Selling Old Gold to Beat Inflation’s Damage to Your Wallet

One of the biggest problems with inflation involves how much it eats up from a household cash flow. Inflation affects all goods and services, but people feel it the most in daily purchase the most. Food goes up a tremendous amount, something near 50 to 80 percent at times. And that removes the other benefit people are used to monthly – discretionary income. The combination of higher staples and loss of discretionary income for anything else creates a mental double-whammy that gets reinforced month after month as the inflation effect continues. This is where selling gold and other precious metals becomes extremely helpful, providing both a financial break and a mental boost from the grind as well.

Where Does the Gold Come From?

In reality, most household have some bit of gold. It usually gets tucked away in dressers, boxes, old jewelry cases and similar. It can be a birthday gift, a high school ring, a bracelet, and even an old coin received for Christmas. As long as the gold is solid in form, it’s worth selling. Gold-plated items don’t count as they involve base metal with a thin sheen of gold electrostatically attached. Solid gold, however, can be worth quite a lot, especially these days, given the price of gold on the market.

Now, it’s important to remember that what gold is worth per ounce is not what one will receive for a ring, bracelet or similar. First, the quality of the gold makes a big difference. Gold comes in different qualities. 24-karat gold is the purist, with quality level at 99% or higher. Lower karat gold, however, is far more common. This is because mixing gold with other metals makes it stronger. So, jewelry and items that will get a lot of wear and manual use tend to be lower karats like 18, 14, 12 and 10. Where a 99% 24-karat gold necklace will be closer to market pricing, a 12-karat necklace of the same size and shape will be a lot less.

Secondly, selling gold to buyers means selling it at a cost price versus market levels. Gold buyers take the gold and resell it in bulk to commercial buyers. They in turn melt it, reuse the gold, and resell it to other consumers. So, with all those steps involved, each one wants to make a profit on what they buy. As a result, gold sold to a buyer will be priced lower than the market to allow room for that profit to arise. Still, the amount one can get for old jewelry and gold pieces can still be substantial.

What do Gold Buyers Purchase?

There is a wide assortment of goods, products, jewelry, collectibles and similar that can qualify for a gold sale to a buyer. It can range from everyday items to special anniversary or celebration gifts that might have been associated with a given event but now just sit in a drawer. Collectibles are frequently a common item as well, especially in the form of coins. And, of course, bullion gold can resell as well. Here are some of the more likely items found in homes with enough looking:

  • Gold government-issued coins – These are coins that are minted by a government, which can be from anywhere, and the coin itself usually has the value and quality of gold stamped into it. These are actually some of the best gold to sell because the quality is verified and known by government issue. South African Krugerrand coins are a great example. There are older coins, however, which may not have a stamp quality clearly on them. Austrian Ducats are high quality gold but typically don’t have details of the amounts on them.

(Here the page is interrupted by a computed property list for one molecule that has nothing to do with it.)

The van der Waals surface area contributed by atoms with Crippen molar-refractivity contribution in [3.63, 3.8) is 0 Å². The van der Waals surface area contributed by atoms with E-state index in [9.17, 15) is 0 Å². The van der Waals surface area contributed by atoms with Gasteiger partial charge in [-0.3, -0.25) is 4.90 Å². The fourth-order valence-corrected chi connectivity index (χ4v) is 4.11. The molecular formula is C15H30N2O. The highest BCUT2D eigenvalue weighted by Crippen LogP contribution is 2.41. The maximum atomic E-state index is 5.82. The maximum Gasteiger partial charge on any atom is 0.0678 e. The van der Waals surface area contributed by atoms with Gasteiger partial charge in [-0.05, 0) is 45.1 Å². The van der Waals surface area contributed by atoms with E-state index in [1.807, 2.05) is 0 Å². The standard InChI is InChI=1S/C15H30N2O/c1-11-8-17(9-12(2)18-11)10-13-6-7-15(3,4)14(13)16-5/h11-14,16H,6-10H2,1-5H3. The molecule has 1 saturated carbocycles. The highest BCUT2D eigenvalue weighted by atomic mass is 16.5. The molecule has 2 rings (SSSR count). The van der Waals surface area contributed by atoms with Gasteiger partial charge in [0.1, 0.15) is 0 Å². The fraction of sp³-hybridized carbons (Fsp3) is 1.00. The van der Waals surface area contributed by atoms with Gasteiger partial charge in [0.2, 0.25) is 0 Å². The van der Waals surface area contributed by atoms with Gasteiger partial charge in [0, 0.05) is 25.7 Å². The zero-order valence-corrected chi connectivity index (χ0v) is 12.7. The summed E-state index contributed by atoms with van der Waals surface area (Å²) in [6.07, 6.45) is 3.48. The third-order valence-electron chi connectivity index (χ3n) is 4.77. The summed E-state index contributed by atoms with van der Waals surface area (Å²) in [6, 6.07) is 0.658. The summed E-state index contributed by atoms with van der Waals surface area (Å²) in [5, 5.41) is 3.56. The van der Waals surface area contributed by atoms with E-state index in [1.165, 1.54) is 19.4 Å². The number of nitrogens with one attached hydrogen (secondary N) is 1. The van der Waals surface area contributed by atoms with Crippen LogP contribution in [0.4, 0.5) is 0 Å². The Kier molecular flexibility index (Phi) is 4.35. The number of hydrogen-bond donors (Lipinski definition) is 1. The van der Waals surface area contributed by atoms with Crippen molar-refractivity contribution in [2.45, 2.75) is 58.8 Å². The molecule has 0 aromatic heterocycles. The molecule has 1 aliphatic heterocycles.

• Gold nuggets – Commonly placed in jewelry or sold as-is, these are gold in its natural form out of the ground. They are cleared of any other bits of dirt or rock, and represent natural gold before it has been refined. Ironically, this gold is not 100 percent pure, even being natural form. It can range in purity from 21 to 24 karats. Testing has to be done to confirm its purity, which a professional buyer can apply.
  • Gold bullion – Those gold bars seen in movies are based on the real thing. Gold bullion is bulk gold melted into the form of a specific bar shape that has a specific weight and purity. Often sold to consumers as a large form of gold investment, bars come in smaller to full-sized shapes of ingots. Again, due to purity and minting quality, these gain top dollar from buyers.
  • Gold jewelry – The most common form of gold consumers tend to have. Jewelry can be in the form of necklaces, earrings, rings, bracelets, brooches and more. It comes in varying qualities of gold, with the finer gold used in pieces that are for display, such as thin necklaces and earrings, and lower-quality gold used on items that see more wear and tear, such as rings and watches. Gold has been used in jewelry and adornments for centuries, and jewelry remains one of the most powerful forms of family wealth passed down by generations.
  • Scrap gold – This includes anything made of solid gold that is broken, leftover, bits, or pieces. The key factor is that there is no other element in the gold such as stones or mixed metals. As long as the gold is pure, it can be sold for scrap value, depending on the karat quality involved.
  • Gold watches – These tend to be a lower karat quality due to heavy use on the wrist and hand, but the band and watch frame itself can be incredibly valuable for resale.

Other Options Exist Too

Remember, there are other options for resale too. Gold isn’t the only thing in demand with jewelry resellers. Exotic stones, precious elements jewelry & coin all have a strong demand for rebuy. However, with gold buyers, the items need to be solid gold for the best resale success. There are other options, but they go through channels specific for that given metal, stone or precious element involved. All of them, however, offer an effective way to beat inflation and damage to household cash flow.

Related Articles

Leave a Reply

Your email address will not be published. Required fields are marked *

Back to top button